Identification and quantification of neuropeptides in naïve mouse spinal cord using mass spectrometry reveals [des-Ser1]-cerebellin as a novel modulator of nociception

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Abstract

Neuropeptide transmitters involved in nociceptive processes are more likely to be expressed in the dorsal than the ventral horn of the spinal cord. This study was designed to examine the relative distribution of neuropeptides between the dorsal and ventral spinal cord in naïve mice using liquid chromatography, high-resolution mass spectrometry. We identified and relatively quantified 36 well-characterized full-length neuropeptides and an additional 168 not previously characterized peptides. By extraction with organic solvents we identified seven additional full-length neuropeptides. The peptide [des-Ser1]-cerebellin (desCER), originating from cerebellin precursor protein 1 (CBLN1), was predominantly expressed in the dorsal horn. Immunohistochemistry showed the presence of CBLN1 immunoreactivity with a punctate cytoplasmic pattern in neuronal cell bodies throughout the spinal gray matter. The signal was stronger in the dorsal compared to the ventral horn, with most CBLN1 positive cells present in outer laminae II/III, colocalizing with calbindin, a marker for excitatory interneurons. Intrathecal injection of desCER induced a dose-dependent mechanical hypersensitivity but not heat or cold hypersensitivity. This study provides evidence for involvement of desCER in nociception and provides a platform for continued exploration of involvement of novel neuropeptides in the regulation of nociceptive transmission.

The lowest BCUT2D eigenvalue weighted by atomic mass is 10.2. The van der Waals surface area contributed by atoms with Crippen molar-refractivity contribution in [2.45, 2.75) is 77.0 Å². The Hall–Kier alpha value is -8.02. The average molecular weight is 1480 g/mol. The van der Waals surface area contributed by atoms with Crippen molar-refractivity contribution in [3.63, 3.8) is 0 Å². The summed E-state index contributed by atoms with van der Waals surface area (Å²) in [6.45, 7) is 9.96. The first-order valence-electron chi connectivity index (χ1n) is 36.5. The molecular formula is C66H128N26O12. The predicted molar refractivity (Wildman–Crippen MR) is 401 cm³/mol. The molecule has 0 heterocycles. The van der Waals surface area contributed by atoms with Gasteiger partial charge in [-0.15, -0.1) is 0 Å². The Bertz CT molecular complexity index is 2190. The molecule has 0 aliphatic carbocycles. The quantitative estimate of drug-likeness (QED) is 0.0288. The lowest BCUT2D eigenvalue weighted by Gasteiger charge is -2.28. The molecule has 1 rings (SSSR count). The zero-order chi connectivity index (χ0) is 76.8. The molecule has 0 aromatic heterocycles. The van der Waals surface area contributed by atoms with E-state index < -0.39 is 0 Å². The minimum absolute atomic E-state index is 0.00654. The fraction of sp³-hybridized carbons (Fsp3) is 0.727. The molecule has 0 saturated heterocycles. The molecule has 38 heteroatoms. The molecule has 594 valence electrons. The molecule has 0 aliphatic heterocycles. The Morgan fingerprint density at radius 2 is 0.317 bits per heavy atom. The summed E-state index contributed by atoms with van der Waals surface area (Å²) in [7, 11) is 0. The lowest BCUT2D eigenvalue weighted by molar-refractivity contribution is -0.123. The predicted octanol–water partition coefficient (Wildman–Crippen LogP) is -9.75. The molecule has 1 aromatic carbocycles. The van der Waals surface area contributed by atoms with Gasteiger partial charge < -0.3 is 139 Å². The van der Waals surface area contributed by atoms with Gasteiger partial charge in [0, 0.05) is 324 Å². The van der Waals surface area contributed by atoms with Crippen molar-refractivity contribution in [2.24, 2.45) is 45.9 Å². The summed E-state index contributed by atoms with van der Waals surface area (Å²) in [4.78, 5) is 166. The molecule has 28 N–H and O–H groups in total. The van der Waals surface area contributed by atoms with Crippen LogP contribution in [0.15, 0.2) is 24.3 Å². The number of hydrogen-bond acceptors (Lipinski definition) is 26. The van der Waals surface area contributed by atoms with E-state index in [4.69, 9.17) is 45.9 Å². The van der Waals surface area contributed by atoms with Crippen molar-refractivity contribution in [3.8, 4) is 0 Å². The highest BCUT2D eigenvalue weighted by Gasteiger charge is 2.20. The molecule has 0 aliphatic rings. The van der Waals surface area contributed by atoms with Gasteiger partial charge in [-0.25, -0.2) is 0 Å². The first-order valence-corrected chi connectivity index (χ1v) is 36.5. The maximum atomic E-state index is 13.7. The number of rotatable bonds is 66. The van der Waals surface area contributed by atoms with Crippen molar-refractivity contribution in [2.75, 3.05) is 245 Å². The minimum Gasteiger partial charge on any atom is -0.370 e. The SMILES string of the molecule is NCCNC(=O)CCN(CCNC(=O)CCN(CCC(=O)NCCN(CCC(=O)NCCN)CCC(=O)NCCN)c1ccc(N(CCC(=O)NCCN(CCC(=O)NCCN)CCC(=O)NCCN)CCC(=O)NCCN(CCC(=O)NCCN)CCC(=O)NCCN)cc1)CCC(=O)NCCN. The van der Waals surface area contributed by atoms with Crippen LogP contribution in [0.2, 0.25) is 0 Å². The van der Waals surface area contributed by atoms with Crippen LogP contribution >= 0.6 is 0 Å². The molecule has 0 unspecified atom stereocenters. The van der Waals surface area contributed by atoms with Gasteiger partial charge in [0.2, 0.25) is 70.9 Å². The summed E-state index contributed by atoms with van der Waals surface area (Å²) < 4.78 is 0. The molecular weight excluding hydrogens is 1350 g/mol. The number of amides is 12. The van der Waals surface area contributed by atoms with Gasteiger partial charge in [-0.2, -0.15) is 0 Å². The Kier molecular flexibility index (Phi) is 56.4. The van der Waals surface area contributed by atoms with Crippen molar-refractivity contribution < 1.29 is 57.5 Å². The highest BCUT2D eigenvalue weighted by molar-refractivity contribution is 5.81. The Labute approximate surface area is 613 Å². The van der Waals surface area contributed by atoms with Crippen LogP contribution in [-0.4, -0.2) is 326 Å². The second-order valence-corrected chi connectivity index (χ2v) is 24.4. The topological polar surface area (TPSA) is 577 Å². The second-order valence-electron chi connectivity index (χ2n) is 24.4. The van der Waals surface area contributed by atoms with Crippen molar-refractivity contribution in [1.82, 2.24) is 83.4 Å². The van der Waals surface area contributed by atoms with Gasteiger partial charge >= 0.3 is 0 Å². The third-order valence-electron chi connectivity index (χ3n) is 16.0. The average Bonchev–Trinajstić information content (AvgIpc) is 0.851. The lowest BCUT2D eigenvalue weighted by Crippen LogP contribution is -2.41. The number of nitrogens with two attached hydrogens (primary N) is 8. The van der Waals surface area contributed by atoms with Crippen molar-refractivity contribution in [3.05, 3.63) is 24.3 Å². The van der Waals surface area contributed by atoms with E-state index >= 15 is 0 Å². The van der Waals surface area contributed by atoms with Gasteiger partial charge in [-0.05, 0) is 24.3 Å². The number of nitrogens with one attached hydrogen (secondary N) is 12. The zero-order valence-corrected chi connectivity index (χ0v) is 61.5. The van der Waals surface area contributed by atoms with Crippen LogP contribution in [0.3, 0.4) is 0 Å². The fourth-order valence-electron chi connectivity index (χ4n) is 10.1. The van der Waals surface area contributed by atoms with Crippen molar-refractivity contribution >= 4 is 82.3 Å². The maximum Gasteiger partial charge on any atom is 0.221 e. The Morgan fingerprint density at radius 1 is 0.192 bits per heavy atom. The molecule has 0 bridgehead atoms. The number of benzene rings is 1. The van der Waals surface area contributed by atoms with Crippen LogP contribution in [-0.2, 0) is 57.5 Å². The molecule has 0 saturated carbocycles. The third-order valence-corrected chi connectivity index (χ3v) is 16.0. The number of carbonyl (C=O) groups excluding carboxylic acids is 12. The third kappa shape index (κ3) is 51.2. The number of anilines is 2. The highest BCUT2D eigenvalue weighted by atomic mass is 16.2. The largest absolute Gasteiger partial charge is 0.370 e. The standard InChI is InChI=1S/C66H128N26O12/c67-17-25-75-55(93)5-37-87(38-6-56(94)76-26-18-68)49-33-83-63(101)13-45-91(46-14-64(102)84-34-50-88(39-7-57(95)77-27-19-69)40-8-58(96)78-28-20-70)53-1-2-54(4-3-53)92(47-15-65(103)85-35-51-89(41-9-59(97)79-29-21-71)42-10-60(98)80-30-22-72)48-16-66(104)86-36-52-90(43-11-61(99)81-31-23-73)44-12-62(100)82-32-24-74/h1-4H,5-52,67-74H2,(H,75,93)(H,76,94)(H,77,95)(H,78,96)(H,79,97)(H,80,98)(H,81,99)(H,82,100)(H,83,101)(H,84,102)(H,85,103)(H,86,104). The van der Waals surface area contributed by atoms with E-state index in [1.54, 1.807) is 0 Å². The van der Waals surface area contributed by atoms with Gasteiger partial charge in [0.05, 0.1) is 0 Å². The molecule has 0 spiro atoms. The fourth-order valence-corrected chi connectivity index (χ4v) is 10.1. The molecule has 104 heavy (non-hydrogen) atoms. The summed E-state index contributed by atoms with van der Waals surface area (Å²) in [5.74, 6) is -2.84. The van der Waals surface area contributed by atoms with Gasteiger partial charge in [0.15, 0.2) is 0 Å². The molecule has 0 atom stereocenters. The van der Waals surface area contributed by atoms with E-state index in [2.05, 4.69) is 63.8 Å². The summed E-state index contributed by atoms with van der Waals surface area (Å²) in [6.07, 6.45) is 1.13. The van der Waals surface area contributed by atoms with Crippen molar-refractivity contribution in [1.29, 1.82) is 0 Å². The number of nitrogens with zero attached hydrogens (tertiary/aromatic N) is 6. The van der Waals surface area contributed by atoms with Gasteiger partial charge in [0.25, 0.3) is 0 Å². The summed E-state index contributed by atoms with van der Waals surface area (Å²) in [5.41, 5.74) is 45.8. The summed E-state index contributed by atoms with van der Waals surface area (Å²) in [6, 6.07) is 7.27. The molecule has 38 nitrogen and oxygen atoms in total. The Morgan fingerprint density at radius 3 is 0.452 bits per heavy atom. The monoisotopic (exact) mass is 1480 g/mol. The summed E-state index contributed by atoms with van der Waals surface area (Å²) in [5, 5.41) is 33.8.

Neuropeptides involved in nociceptive processes are more likely to be expressed in the dorsal than the ventral horn of spinal cord. Well-characterized full-length neuropeptides as well as uncharacterized neuropeptides were quantified by mass spectrometry. The CBLN1-derived peptide [des-Ser1]-cerebellin (desCER) is predominantly expressed in the dorsal horn, and intrathecal injection of desCER induced a dose-dependent mechanical hypersensitivity.

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